ARARAT oral health therapist Lauren Milloy's work with children has been highlighted with the Victorian Champion of Oral Public Health award.
The annual awards are presented by Dental Health Services Victoria and recognise public oral health professionals, volunteers and organisations that work to improve dental health outcomes.
Ms Milloy has worked at the East Grampians Health Service for just over three years and spends her days teaching children how to best care for their teeth and gums.
Ms Milloy regularly visits 13 schools, four kindergartens and three early learning centres in the Ararat region as part of an outreach program.
"It's good fun," she said. "It's pretty enjoyable to spend time with the kids talking about healthy eating and healthy dental behaviour, and talking about what they do and don't know."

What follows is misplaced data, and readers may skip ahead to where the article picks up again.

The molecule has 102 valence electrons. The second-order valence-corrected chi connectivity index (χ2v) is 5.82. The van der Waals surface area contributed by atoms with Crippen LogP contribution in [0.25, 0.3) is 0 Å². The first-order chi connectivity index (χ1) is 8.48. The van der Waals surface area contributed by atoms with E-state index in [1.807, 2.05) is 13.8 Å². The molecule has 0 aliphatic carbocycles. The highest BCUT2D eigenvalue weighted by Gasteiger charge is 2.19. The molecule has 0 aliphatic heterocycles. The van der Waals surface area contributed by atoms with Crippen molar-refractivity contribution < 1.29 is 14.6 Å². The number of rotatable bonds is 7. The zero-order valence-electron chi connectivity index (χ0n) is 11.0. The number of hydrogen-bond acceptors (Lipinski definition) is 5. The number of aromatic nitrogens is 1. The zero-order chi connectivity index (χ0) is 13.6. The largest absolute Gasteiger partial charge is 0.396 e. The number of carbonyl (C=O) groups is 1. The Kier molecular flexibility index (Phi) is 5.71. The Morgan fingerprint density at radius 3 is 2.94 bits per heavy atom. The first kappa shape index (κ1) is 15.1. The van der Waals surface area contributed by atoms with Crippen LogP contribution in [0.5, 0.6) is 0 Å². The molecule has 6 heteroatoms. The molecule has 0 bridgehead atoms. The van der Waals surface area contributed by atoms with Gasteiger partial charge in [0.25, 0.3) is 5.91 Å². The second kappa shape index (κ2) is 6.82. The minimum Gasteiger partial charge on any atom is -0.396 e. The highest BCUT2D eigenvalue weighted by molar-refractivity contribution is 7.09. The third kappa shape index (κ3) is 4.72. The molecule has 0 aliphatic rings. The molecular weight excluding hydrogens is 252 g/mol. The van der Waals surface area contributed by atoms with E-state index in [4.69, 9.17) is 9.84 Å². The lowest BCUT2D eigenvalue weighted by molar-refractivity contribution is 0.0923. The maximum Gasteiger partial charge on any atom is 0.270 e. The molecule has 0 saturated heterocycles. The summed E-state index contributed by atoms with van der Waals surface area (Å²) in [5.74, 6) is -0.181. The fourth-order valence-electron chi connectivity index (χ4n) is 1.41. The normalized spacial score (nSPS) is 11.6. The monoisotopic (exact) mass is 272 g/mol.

Ms Milloy said children knew quite a bit about brushing their teeth and treating sugary foods like chocolate as a "sometimes" food.
She said another part of her role was to get the message out about other sugary foods that are marketed as healthy lunchbox options.
"Kids are really good with how often they should brush their teeth so sometimes it's just knowing which foods have a lot of sugar in them - there's some surprise ones," she said.
"Fruit juices - kids will think it's healthy because it's a fruit juice but it can be full of sugar. All those fruit pouch things - they sound good but they are not quite so great."
Ms Milloy said it could be helpful for parents to put sugary foods in two categories - every day foods and sometimes foods.
World Health Organisation guidelines recommend limiting the intake of 'free sugars' to 10 per cent of total energy intake, referring to sugars added to food by the manufacturer, cook or consumer.
Ms Milloy said schools and kindergartens also did a good job teaching children about oral health.
"I think they are very aware, and it's continuing the message as they grow," she said.
"I also do activities with the kids, so ... we might look at food labels or discuss how dental decay can be painful, so they get the idea."
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